The Gardiner City Council has put in place annual licensing requirements for cannabis-related businesses with little discussion.

The changes were enacted on an emergency basis, and complete the changes to the city’s Land Use Ordinance that Gardiner officials have been considering as the state of Maine moves closer to launching the adult-use marijuana marketplace.

In holding the meeting, Gardiner officials were taking advantage both of the emergency temporary legislation passed last week by the Maine State Legislature that permits remote participation in public meetings and of the technology that makes it happen.

The changes were put in place to allow public business to be conducted even as state and public health officials have limited the number of people allowed to gather in one place to 10, in an effort to slow the spread of the dangerous and highly contagious coronavirus.

Gardiner officials requested that all public comment and comments for public hearings be submitted in writing, email or voice message.

And to make clear the results of voting to the people viewing remotely, each vote was a roll call.

At Tuesday’s public hearing on licensing marijuana businesses, no comments were submitted from the public, and elected officials had no comments.

The final provision of Gardiner’s cannabis-related ordinance changes sets out a yearly licensing program for both adult-use and medical marijuana establishments, and fees ranging from $500 to $2,500 based on an operation’s type and size.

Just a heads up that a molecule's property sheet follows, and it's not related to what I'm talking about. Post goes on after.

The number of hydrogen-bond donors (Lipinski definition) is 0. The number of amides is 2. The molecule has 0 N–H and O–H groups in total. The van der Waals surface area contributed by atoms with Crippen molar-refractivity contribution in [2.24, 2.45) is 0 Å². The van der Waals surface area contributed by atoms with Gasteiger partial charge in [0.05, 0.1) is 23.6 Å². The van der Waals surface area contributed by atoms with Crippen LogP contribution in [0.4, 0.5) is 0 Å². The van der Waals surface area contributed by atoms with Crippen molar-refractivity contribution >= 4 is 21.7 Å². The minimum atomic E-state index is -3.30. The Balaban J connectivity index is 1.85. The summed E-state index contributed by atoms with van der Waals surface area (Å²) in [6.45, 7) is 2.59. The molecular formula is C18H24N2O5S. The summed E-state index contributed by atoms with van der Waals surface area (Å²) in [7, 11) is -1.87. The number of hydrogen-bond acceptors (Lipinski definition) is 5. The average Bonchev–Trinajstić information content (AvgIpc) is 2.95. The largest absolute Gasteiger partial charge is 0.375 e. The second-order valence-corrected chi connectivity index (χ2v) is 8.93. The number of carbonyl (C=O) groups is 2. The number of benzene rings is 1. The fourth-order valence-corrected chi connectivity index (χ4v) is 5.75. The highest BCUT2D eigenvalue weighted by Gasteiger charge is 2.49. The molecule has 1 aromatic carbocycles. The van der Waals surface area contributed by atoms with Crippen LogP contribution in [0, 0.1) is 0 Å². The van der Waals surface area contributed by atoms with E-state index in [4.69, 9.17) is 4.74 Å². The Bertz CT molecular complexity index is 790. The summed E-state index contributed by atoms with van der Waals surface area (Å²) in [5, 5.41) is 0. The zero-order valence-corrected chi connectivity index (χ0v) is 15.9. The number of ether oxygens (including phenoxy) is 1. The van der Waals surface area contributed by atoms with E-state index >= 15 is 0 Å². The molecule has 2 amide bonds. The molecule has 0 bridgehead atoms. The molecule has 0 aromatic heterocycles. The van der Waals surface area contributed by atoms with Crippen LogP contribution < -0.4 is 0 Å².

The proposed fee schedule was drafted based on what other communities in the state have been considering.

During the first reading at the council’s March 4 meeting, Kris McNeill, the city’s code enforcement officer, said the higher fees take into consideration the additional work that licensing and permitting cannabis-related businesses takes as well as the cost of enforcing city regulations.

The proposed fee schedule had drawn criticism both from those who would have to pay those fees, like Dennis Meehan, who operates Nature’s Summit on Water Street, a medical marijuana establishment, and who also provides medical marijuana products from his Gardiner home. City councilors also said the fees are burdensome on small businesses and discriminatory.

When the City Council met March 4, they voted to send the proposal to a second and final read so that Gardiner’s regulations would be in place in time for the statewide marijuana market launch later this year.

It’s now not clear when that launch will take place. The state Office of Marijuana Policy had committed earlier this year to a spring 2020 launch.

But on Tuesday, a memo from the Office of Marijuana Policy indicated the adult-use market debut may be delayed because of the coronavirus pandemic.

“(The Office of Marijuana Policy) would be abdicating its responsibility as a regulator committed to ensuring the health and safety of the public if it were to attempt to launch a program that would result in actions contrary to the social distancing guidance provided by our state and nation’s leading public health experts,” the memo reads in part.

Even as they voted in favor of adopting the licensing provisions, elected officials agreed to review and possibly change the fee schedule in a separate move.

At Wednesday’s meeting, Mayor Patricia Hart reminded city council members that they had committed to revisiting the fee schedule at a future meeting.

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